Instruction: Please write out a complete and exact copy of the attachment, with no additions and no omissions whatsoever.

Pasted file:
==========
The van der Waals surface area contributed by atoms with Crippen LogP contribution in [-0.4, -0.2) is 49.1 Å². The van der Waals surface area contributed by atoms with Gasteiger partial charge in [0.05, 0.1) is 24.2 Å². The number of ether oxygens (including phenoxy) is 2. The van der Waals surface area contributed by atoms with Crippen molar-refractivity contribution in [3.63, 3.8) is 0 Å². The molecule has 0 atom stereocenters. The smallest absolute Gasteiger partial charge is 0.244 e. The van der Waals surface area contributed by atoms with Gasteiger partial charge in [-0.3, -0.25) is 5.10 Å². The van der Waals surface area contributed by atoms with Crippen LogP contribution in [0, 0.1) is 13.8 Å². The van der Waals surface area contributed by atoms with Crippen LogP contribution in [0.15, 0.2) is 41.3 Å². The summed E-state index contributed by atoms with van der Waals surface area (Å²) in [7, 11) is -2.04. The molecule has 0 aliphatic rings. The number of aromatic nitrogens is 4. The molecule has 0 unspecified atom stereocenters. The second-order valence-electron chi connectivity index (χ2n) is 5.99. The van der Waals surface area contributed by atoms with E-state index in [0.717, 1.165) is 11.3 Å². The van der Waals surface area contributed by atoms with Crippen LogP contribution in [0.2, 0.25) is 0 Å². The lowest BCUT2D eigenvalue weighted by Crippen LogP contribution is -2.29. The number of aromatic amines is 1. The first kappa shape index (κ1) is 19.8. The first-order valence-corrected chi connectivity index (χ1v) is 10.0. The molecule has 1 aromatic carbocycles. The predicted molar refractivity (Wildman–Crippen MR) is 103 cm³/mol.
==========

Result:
The van der Waals surface area contributed by atoms with Crippen LogP contribution in [-0.4, -0.2) is 49.1 Å². The van der Waals surface area contributed by atoms with Gasteiger partial charge in [0.05, 0.1) is 24.2 Å². The number of ether oxygens (including phenoxy) is 2. The van der Waals surface area contributed by atoms with Crippen molar-refractivity contribution in [3.63, 3.8) is 0 Å². The molecule has 0 atom stereocenters. The smallest absolute Gasteiger partial charge is 0.244 e. The van der Waals surface area contributed by atoms with Gasteiger partial charge in [-0.3, -0.25) is 5.10 Å². The van der Waals surface area contributed by atoms with Crippen LogP contribution in [0, 0.1) is 13.8 Å². The van der Waals surface area contributed by atoms with Crippen LogP contribution in [0.15, 0.2) is 41.3 Å². The summed E-state index contributed by atoms with van der Waals surface area (Å²) in [7, 11) is -2.04. The molecule has 0 aliphatic rings. The number of aromatic nitrogens is 4. The molecule has 0 unspecified atom stereocenters. The second-order valence-electron chi connectivity index (χ2n) is 5.99. The van der Waals surface area contributed by atoms with E-state index in [0.717, 1.165) is 11.3 Å². The van der Waals surface area contributed by atoms with Crippen LogP contribution in [0.2, 0.25) is 0 Å². The lowest BCUT2D eigenvalue weighted by Crippen LogP contribution is -2.29. The number of aromatic amines is 1. The first kappa shape index (κ1) is 19.8. The first-order valence-corrected chi connectivity index (χ1v) is 10.0. The molecule has 1 aromatic carbocycles. The predicted molar refractivity (Wildman–Crippen MR) is 103 cm³/mol.